We saw the signs a mile away; that sweet, scrawny soul, found first abandoned in a forlorn corner of some crowded closet, with a fate written in helixes. The latest litter from our organic feline factory, which had reliably produced quality kittens for far too long, included in it a perfectly defective model. They say there’s a runt in every litter, but that is not the case. There will be a smallest, of course, as there must be. But a true runt is a special something, for once in a deep blue moon. If it manages to develop, it does so slowly, barely. Begrudgingly. As if each spurt is a Herculean labor all on its own.
And you, Piggly, with your pink snub snout and two carefully crafted black spots placed just above your nostrils proper, in conspicuous swine facsimile, were no different. A pitiful statue, anchored by apathy to your perch; you would not stir, you would not eat, you would not run or play or fight. You sat, and stared, and waited with unnatural patience.
We forced milk down your throat with a blunt syringe, in some crude attempt to sustain you for longer than intended. And it was with that which you passed, drowning in my arms. Too full the milk of human kindness. I held you for some short millennia, not certain of what to do, or how to move, as if to set you down was to kill you once more. So I did not let go. But the funeral procession would proceed; you were wrapped in fine paper sheets, and laid in a sturdy cardboard coffin, as I set about piercing the tense October soil.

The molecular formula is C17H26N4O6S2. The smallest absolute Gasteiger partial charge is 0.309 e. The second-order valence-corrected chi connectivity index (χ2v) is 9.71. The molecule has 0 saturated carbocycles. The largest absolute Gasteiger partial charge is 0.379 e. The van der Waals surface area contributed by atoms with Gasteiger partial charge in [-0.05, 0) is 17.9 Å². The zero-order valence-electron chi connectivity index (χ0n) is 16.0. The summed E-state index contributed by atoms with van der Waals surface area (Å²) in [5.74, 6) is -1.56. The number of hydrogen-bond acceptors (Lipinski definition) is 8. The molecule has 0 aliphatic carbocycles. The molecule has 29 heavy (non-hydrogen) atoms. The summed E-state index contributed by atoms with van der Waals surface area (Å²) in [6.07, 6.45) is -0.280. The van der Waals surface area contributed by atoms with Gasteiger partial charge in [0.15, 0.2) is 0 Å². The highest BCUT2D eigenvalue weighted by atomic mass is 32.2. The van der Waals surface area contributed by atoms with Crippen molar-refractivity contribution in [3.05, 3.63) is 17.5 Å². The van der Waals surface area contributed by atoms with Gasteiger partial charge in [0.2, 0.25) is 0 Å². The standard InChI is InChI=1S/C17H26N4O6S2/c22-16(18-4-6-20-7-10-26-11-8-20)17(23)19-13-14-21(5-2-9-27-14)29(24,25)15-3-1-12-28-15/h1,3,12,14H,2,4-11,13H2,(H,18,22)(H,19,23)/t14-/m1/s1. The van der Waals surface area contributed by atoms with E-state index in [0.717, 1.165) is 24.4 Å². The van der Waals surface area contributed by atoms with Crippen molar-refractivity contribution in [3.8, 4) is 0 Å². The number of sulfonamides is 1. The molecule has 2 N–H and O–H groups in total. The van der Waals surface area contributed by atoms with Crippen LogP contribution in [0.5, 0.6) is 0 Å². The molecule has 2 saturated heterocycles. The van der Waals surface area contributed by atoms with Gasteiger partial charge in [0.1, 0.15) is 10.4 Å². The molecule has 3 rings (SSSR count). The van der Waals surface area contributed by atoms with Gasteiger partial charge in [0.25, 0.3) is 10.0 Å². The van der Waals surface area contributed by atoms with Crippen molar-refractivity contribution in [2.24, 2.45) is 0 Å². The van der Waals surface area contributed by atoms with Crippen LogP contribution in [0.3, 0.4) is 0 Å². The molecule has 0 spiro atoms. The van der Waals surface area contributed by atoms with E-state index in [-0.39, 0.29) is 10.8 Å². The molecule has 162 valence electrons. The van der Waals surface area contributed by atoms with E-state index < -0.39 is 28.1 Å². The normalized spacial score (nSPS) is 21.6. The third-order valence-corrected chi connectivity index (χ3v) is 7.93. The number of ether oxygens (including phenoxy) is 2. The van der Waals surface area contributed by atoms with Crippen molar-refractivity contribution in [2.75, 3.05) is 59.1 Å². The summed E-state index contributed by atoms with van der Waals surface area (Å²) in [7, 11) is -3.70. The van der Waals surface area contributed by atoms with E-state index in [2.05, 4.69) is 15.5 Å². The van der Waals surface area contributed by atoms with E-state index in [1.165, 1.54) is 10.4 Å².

Most people envision the Reaper as one of our own; a man, clad in black, jagged scythe abreast, pale and smooth and crisp all over. But I have seen him, the Angel of Death. Squat and marsupial, four-legged and warm-blooded. There he was, frozen on the backyard porch, stubbornly playing dead under a stage light. Though uninvited to our funeral, that ragged possum had reserved his spot long ago.
So we took break from our melancholy, to throw sticks and stones towards the beast, to scare him away, so that Piggly might rest in peace. The possum did not falter. We dug a little deeper, but I do not think it helped. I do not think there is any depth to which that varmint would not sink, to lay his claws upon you. And I am sorry that we could not stop him.